St. Jude, Medtronic gave cash to controversial author's institute

The plot thickens. And this time, the cliche fits.

As it turns out, St. Jude Medical ($STJ) and Medtronic ($MDT) have both given substantial donations to Dr. Robert Hauser's Minneapolis Heart Institute Foundation, according to a juicy new report in MedCity News, even as both have been respectively battling or defending a controversial study connected to the organization.

The news offers an interesting postscript to last week's dust-up. Let us recap: St. Jude demanded a retraction of a study written by Hauser in his foundational capacity for the journal HeartRhythm that concluded that the company's Riata defibrillator leads caused more deaths than Medtronic's Quattro Secure offering. The journal's editor declined to issue a retraction, and Medtronic stood behind the study, saying its own evaluation of FDA data used by Hauser backed up the findings. St. Jude raised a ruckus, claiming that the study was riddled with errors and unfairly characterized its leads as more dangerous than Medtronic's.

Back to MedCity News. Writer Merrill Goozner scoured the foundation's 2010 annual report and determined that Medtronic gave $1 million to the organization over a number of years. St. Jude apparently was harder to quantify, but it and Boston Scientific gave between $250,000 and $999,999, according to numbers cited by the story.

The writer doesn't accuse the doctor of any wrongdoing; however, Goozner notes that Hauser's disclosure forms filed with The New England Journal of Medicine for last month's commentary states that he has no conflicts "including none for the institution that employs him." But Goozner also credits Hauser with correctly highlighting the larger issue the St. Jude situation represents. These kinds of errors point to a flawed pre-marketing approval process, and regulators also struggle with an insufficient system for post-market surveillance.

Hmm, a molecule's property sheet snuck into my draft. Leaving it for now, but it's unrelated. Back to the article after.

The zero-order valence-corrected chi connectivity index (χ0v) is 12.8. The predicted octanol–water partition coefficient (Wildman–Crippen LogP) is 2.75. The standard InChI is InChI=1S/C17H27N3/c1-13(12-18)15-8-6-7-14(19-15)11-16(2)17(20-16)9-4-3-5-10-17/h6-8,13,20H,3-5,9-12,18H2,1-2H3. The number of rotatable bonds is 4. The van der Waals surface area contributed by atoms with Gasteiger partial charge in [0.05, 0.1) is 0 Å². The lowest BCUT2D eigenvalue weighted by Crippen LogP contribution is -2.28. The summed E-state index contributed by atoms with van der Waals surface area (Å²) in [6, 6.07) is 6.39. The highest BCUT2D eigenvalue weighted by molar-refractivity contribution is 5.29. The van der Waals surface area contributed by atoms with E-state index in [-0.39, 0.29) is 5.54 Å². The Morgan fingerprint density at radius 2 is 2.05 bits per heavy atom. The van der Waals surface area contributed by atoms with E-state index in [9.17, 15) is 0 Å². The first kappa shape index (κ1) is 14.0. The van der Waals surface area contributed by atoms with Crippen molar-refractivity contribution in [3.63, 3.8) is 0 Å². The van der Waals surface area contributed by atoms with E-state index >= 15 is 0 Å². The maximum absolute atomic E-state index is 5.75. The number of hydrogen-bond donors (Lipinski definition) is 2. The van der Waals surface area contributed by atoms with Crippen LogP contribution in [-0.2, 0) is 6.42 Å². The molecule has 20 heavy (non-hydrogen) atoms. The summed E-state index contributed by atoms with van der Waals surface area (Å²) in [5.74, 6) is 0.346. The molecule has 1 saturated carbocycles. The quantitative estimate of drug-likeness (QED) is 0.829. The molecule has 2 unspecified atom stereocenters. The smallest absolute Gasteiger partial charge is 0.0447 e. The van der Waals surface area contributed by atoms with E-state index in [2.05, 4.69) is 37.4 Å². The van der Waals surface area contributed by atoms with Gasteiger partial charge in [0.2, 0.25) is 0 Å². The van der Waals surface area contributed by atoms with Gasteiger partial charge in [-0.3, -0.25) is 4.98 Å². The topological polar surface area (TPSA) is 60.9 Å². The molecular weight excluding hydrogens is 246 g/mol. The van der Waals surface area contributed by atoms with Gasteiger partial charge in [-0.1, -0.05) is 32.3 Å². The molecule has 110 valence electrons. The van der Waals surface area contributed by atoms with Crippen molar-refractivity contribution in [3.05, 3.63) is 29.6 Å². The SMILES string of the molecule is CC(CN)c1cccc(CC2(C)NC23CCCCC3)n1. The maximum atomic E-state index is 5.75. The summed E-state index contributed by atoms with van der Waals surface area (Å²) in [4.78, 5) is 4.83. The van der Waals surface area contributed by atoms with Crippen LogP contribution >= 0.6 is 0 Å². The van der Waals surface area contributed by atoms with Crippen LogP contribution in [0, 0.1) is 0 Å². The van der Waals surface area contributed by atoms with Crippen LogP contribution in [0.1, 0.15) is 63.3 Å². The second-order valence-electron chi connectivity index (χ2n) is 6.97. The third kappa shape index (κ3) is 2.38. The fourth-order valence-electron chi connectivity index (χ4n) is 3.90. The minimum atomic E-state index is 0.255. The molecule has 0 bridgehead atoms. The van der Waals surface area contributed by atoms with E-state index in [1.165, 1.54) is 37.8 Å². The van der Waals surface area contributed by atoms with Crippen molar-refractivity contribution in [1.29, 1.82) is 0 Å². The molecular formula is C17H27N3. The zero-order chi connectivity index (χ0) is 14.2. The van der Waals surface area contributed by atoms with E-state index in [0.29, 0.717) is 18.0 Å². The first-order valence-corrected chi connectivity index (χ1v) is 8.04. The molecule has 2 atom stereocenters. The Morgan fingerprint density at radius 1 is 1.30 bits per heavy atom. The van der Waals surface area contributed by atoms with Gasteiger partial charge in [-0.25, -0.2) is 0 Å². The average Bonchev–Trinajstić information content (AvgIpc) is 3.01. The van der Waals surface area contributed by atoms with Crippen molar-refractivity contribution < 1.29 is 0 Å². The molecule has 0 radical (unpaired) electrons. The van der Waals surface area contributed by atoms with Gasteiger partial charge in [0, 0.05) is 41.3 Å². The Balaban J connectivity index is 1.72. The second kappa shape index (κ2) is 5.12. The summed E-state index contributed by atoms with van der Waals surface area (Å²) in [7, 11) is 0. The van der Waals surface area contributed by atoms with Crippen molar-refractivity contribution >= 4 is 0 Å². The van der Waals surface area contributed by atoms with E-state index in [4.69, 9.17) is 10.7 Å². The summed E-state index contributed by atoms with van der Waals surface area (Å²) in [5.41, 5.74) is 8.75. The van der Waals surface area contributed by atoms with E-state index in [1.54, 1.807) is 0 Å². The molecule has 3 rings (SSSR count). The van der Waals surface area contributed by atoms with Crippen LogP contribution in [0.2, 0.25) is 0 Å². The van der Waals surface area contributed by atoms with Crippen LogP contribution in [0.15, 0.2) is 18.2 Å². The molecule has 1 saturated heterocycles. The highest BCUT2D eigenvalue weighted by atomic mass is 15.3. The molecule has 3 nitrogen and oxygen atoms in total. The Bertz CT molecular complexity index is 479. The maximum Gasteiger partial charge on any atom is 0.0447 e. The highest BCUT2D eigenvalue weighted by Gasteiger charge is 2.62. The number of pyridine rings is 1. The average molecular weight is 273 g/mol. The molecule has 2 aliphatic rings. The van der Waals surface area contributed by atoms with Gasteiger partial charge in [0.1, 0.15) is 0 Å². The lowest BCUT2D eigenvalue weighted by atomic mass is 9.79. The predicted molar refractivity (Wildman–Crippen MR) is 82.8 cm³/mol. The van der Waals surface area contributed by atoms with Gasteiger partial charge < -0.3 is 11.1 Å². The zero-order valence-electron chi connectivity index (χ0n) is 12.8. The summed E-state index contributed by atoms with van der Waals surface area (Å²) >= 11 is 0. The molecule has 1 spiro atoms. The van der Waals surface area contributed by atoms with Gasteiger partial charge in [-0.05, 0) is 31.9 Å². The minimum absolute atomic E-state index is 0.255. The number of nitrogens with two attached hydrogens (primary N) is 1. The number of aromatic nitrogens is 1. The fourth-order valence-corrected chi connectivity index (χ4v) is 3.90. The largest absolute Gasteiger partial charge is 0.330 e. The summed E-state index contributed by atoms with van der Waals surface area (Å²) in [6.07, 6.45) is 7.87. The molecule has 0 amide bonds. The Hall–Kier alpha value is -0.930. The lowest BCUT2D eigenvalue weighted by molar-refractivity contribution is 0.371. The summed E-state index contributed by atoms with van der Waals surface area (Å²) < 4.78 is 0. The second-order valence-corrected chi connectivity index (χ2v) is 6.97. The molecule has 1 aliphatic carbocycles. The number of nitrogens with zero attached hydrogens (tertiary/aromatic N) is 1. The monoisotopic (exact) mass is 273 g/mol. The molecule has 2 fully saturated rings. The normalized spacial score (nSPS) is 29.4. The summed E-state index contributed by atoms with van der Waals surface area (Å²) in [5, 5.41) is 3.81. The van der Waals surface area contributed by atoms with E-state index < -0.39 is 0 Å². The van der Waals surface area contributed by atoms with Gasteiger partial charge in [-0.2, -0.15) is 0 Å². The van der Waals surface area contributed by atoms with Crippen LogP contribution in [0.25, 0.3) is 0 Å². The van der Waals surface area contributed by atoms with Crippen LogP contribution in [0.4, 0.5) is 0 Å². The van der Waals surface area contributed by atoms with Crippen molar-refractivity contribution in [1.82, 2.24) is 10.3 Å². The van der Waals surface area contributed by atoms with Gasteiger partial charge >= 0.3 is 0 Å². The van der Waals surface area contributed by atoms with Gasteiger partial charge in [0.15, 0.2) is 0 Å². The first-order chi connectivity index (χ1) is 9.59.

Goozner argues that Hauser overcame any perceived conflict of interest that the companies' monetary donations might suggest. That said, the doctor should have at least reported the potential conflict of interest in funding sources more openly. Even if he acted honorably--and he appears to have done so--any whisper of conflict of interest (regardless of whether it's true) can be just as bad as if it actually happened.

- here's the MedCity News article

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